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Haggen stakeholder has experience with struggling companies

An Allegiant flight waits to board passengers at Bellingham International Airport. Comvest Partners, which purchased a majority stake of Haggen in February 2011 and is now seeking Chapter 11 bankruptcy for the grocery chain, helped Allegiant Travel Company grow from a small private airline in 2005 to a public company with bases in airport bases in Phoenix, Bellingham and Florida before it sold its interest in May 2010. Allegiant stock shares rose from around $30 in 2007 to $232.87 in August 2015.
An Allegiant flight waits to board passengers at Bellingham International Airport. Comvest Partners, which purchased a majority stake of Haggen in February 2011 and is now seeking Chapter 11 bankruptcy for the grocery chain, helped Allegiant Travel Company grow from a small private airline in 2005 to a public company with bases in airport bases in Phoenix, Bellingham and Florida before it sold its interest in May 2010. Allegiant stock shares rose from around $30 in 2007 to $232.87 in August 2015. The Bellingham Herald

Haggen has gone through plenty of turmoil the past few months, but its majority stakeholder has experience assisting struggling firms.

When Comvest Partners purchased a majority stake of Haggen in February 2011, officials said the goal was to maximize Haggen’s potential and strengthen its market share in a competitive grocery industry. It’s something the private investment firm, based in West Palm Beach, Fla., has done with a variety of companies, including airlines and medical firms.

Haggen appears to have become one of Comvest’s more challenging investments.

The Bellingham-based grocer filed for Chapter 11 bankruptcy reorganization on Sept. 8, less than a year after it bought 146 former Albertsons and Safeway stores in five states. With that acquisition, Haggen expanded virtually overnight from 18 stores and 16 pharmacies in the Pacific Northwest to 164 stores and 106 pharmacies across Washington, Oregon, California, Nevada and Arizona - the latter in some especially competitive markets.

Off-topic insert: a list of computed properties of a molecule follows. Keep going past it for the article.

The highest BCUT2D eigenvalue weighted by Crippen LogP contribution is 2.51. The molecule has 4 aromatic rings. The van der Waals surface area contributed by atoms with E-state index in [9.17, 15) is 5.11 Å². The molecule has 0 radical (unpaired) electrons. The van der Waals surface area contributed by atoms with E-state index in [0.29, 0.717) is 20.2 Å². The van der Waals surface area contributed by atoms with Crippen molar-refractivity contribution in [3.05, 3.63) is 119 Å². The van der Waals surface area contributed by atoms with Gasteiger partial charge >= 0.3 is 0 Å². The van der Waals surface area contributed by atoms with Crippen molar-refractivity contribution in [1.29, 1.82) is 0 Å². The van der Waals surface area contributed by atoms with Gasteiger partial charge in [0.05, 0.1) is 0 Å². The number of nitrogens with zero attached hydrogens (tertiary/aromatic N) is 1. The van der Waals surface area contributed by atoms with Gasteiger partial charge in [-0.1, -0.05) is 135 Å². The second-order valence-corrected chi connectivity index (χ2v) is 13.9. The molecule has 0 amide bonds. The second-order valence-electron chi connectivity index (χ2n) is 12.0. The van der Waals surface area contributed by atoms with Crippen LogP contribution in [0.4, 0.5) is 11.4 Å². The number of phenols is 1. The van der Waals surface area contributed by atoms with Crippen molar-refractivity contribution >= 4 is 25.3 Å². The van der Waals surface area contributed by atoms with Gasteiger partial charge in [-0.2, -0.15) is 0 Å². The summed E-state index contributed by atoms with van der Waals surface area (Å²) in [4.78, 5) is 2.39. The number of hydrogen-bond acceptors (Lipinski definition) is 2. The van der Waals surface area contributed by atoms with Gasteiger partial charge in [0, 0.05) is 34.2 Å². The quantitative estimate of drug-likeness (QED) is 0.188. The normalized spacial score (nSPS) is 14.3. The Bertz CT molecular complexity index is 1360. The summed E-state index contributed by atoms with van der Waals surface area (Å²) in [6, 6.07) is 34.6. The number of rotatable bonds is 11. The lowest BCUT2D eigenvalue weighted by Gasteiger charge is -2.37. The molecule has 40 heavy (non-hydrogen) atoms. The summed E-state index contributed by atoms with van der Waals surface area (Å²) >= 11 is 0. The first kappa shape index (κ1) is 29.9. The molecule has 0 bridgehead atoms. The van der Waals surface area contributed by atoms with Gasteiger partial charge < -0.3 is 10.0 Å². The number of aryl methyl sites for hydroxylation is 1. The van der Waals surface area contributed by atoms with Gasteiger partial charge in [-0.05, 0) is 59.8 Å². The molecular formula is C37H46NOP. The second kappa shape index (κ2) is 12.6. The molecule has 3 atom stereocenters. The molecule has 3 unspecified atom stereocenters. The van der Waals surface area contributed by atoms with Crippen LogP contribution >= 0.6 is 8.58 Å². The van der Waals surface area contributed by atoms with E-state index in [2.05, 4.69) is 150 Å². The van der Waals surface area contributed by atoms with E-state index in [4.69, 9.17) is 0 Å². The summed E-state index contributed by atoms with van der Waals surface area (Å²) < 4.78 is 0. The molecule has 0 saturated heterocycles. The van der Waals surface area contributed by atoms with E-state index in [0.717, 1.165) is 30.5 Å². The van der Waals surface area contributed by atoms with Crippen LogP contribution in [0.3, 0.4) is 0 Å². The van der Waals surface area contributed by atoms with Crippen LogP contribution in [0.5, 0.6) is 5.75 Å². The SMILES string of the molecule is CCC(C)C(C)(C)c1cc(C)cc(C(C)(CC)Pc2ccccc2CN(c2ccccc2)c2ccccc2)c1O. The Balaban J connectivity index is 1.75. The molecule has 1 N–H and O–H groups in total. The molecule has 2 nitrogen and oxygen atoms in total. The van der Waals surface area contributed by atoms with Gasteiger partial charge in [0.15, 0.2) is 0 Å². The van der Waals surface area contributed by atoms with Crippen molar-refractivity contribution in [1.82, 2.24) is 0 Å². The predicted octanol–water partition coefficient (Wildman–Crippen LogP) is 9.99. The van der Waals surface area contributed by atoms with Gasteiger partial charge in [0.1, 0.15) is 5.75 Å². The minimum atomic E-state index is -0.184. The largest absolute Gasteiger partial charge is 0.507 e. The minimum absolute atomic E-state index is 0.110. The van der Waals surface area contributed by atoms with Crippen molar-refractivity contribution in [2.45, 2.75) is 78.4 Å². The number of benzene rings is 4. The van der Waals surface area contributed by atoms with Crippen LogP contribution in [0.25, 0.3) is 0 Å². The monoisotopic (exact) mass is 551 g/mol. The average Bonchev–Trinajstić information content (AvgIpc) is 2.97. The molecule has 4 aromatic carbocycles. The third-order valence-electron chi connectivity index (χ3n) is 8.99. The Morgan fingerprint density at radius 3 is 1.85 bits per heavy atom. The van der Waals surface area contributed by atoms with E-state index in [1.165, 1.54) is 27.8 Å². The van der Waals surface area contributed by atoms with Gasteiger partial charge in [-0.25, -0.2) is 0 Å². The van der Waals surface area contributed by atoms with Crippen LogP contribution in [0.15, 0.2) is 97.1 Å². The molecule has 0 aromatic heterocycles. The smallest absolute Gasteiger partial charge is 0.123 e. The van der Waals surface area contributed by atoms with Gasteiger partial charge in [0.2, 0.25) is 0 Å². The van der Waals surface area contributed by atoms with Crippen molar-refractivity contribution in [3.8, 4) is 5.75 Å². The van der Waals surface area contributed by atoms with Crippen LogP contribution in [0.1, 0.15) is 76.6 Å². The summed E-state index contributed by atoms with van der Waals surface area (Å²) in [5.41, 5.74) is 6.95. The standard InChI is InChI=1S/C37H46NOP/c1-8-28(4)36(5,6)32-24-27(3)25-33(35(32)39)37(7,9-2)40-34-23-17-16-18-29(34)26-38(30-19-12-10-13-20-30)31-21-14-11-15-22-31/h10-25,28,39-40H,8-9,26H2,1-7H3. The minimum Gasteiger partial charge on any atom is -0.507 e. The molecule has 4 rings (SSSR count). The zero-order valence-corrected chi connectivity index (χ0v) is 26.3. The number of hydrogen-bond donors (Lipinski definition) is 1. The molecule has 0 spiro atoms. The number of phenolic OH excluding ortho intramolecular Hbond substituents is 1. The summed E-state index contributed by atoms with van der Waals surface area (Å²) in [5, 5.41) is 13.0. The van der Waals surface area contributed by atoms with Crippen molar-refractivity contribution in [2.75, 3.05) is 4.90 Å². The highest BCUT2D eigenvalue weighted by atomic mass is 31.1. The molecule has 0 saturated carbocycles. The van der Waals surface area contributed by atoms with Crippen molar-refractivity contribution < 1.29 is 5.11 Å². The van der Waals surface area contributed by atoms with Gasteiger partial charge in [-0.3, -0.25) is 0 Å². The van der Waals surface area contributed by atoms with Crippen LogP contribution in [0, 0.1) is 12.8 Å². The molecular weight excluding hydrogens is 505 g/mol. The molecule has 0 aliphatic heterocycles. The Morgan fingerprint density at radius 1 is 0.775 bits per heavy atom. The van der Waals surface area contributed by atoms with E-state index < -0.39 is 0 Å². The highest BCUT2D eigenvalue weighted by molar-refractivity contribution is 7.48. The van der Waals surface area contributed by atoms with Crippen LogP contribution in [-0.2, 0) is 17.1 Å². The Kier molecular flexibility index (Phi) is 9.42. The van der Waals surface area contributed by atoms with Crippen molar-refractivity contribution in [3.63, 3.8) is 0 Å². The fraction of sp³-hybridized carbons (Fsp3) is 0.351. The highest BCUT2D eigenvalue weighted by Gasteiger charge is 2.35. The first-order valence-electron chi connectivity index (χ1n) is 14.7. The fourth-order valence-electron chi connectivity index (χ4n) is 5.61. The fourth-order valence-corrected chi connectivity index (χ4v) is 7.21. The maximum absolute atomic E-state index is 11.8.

Court documents indicate Haggen will pull back from its expansion plans, closing or selling dozens of store locations. Haggen also has filed a $1 billion lawsuit against Albertsons, alleging that Albertsons sabotaged its entry into several new markets. Albertsons has denied this and is suing Haggen for failing to pay $41.1 million in inventory.

Bankruptcy and the pending litigation is not the way things usually go for Comvest, which has a history of investing in companies and helping them reach a certain level before moving on to another company. Since 2000, the private investment firm has invested $1.9 billion in more than 135 companies, according to its website. It currently has $2.3 billion in assets under management.

Officials at Comvest were not made available to talk about Haggen or Comvest itself, but information about how the company has operated in recent years is available through its website and media reports.

Comvest has seen its share of successes and failures. Perhaps its biggest success is Allegiant Travel Company, which Comvest invested in before Allegiant became a publicly traded company, exiting in May 2010.

In 2005, when Comvest made a $39.5 million investment in Allegiant, the relatively small airline was based solely in Las Vegas and serving 17 cities with flights to Las Vegas.

In 2006, Allegiant raised $90 million in its initial public offering, followed by the establishment of airport bases in Phoenix, Bellingham and Orlando, Fla. The company became a stock market darling, with its shares rising from around $30 in 2007 to $232.87 in August 2015. On Sept. 16, the stock price closed at $218.74.

Another successful venture for Comvest was an urgent care medical company called FastMed. At the time Comvest acquired FastMed in 2010, it had nine facilities in North Carolina. By the time Comvest sold the company to ABRY Partners in May 2015, it had nearly 100 facilities in North Carolina and Arizona, employing more than 1,100 people.

Haggen is not the first company involved with Comvest that ended up filing for bankruptcy, however. For example, Comvest invested in a company called Fischer Imaging, before making an exit in September 2005. According to media reports, the company filed for Chapter 11 bankruptcy in August 2006, with the remaining assets being sold to Byers Peak and the rest being converted to a Chapter 7 filing.

For many of Comvest’s ventures, the companies it invested in are either still in business or were sold to other firms. According to its website, Comvest has at least 14 companies it is still involved with, including other retail companies like Old Time Pottery. It also remains active in several other industries, including healthcare, transportation and financial services.

When it comes to turning around or improving companies, one focus is improving the internal operations of the business, according to its website.

“Our approach is to partner with management teams to drive operational improvements and growth in businesses,” Comvest said under the web page “Our Philosophy.”

Reach Dave Gallagher at 360-715-2269 or dave.gallagher@bellinghamherald.com. Follow him on Twitter at @BhamHeraldBiz and on Facebook at BellinghamHeraldBusiness.

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